A bike trip to check out our northern neighbors
BY JAN SPENCER
Many people in Eugene have a growing concern about climate change, resource depletion, increasingly unruly international relations and economic instability. With those concerns in mind, Eugene can boast of a number of creative initiatives for “eco-logical” living.
But what is going on elsewhere in the Pacific Northwest, and what can we learn from others? With that question in mind, during July I traveled more than 1,500 miles to central Washington state, Bellingham, Snohomish/Everett, Seattle and Olympia. People I visited showed me local examples of ecological culture change. I also gave presentations that touched on economics, global trends and human potential and explained how they relate to ecological culture change.
Of places I visited, favorite projects include The Hub in Bellingham — an expansive, you-fix-it, down-to-earth community bicycle center. Also, Zippy’s is an upbeat and casual java bar in Everett that is home to a wide diversity of meetings and community events focused on positive culture change. Tonasket can boast of a citizen based community culture center. Seattle has numerous creative efforts that advocate downsizing lifestyles, urban gardening and alternatives to the automobile. Snohomish and Okonagon have their own green movements.
Olympia seems to have the greatest density of ecological initiatives of the towns I visited. One can stay at a permaculture bed and breakfast. But my favorite community asset was GRuB, a well organized and funded nonprofit dedicated to local food production. One of GruB’s programs is installing raised bed gardens where people live, along with providing skill support for the gardens to be successful. GRuB is also youth education and volunteer oriented, collaborates with its next door neighbors and manages an in-town Community Supported Agriculture (CSA) farm.
Elsewhere in Washington, I was shocked to find dozens of suburban style developments in rural areas, far from town. The bucolic names of these places did nothing to mitigate this terrible land use. Distant from town, often in hilly areas, sometimes on islands, they are all highly dependent on cheap resources. I called my two-day bike ride on Whidbey Island the Tour of Driveways.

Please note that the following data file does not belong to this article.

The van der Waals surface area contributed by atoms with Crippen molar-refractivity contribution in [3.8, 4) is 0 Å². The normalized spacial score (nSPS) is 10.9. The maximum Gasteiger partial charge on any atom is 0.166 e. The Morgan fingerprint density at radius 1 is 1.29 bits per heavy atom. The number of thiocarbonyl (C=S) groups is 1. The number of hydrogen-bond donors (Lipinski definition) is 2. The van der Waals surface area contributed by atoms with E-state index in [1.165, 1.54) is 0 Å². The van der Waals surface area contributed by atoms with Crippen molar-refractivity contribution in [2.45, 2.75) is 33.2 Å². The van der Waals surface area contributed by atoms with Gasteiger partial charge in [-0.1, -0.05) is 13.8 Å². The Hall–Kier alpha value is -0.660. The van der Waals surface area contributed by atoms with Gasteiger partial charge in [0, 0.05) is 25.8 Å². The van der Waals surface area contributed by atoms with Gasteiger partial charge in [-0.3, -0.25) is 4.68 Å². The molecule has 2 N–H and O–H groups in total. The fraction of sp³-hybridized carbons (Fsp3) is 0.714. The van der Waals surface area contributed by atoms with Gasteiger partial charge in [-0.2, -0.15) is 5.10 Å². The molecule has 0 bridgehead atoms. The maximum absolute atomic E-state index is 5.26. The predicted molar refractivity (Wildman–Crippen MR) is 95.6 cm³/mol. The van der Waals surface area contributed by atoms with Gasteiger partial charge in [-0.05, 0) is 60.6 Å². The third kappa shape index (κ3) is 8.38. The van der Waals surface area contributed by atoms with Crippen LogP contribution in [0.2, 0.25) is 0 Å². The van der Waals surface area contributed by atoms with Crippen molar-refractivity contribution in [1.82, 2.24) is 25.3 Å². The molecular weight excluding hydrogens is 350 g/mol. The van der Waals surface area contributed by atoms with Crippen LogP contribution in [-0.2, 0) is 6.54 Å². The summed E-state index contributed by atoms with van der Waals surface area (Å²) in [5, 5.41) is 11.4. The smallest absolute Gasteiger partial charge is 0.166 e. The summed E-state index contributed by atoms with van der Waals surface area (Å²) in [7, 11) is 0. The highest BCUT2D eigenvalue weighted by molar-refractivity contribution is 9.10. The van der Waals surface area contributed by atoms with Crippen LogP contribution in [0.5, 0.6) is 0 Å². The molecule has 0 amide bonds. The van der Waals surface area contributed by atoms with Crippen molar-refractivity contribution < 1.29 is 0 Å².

Perhaps the most instructive and revealing encounter for me was in the Methow Valley in central Washington near Twisp, where I had breakfast at the end of a 2-mile-long dirt road with 10 alternative locals. I asked everyone there to describe who they lived with, how far from town, their ideals and on-site resource potentials.
Individually, they were all lacking important elements of moving towards their ecological and social goals of taking care of more of their needs close to home. Difficulties included not enough people to collaborate with, not enough space, not enough financial resources, not all the skills needed and not enough time.
I suggested they consider doing an in-depth inventory of their personal and property assets and then consider discussing among themselves their respective pluses and minuses with the goal of creating a strategy that would generate the most benefits. I recommended selling the dead-end properties and creating an integrated cooperative venture among themselves at the best location.
Of course, such a strategy presents enormous challenges. The smartest choices we can make for the environment, peace on Earth and positive human potential are sharing our assets and resources in both urban and rural locations. Such strategies are the most contrary to our individualistic cultural upbringing. They are also contrary to an economy and way of life that depends on people being separate, competitive and disempowered. That economy is the source of our greatest challenges, local and global.
The tour was sobering. Sitting at Gas Works Park looking across Union Lake to downtown Seattle, with all the staggering urban elements in view — dozens of skyscrapers, elevated freeways packed with cars, sea planes landing and taking off, residences of all kinds, marinas crowded with boats — I reflected what an enormous task it is to transform the world we know into something at peace with itself. I don’t think anyone really knows what sustainable is but any efforts in that direction must ultimately be honest and cooperative — and be judged not by human convenience but rather by Planet Earth.
Jan Spencer is a River Road area artist and activist involved in the Cascadia EcoFair, a “Culture Change weekend” coming up Aug. 23-26 in rural Coburg. For information and registration, visit cascadiaecofair.org or suburbanpermaculture.org or email firstname.lastname@example.org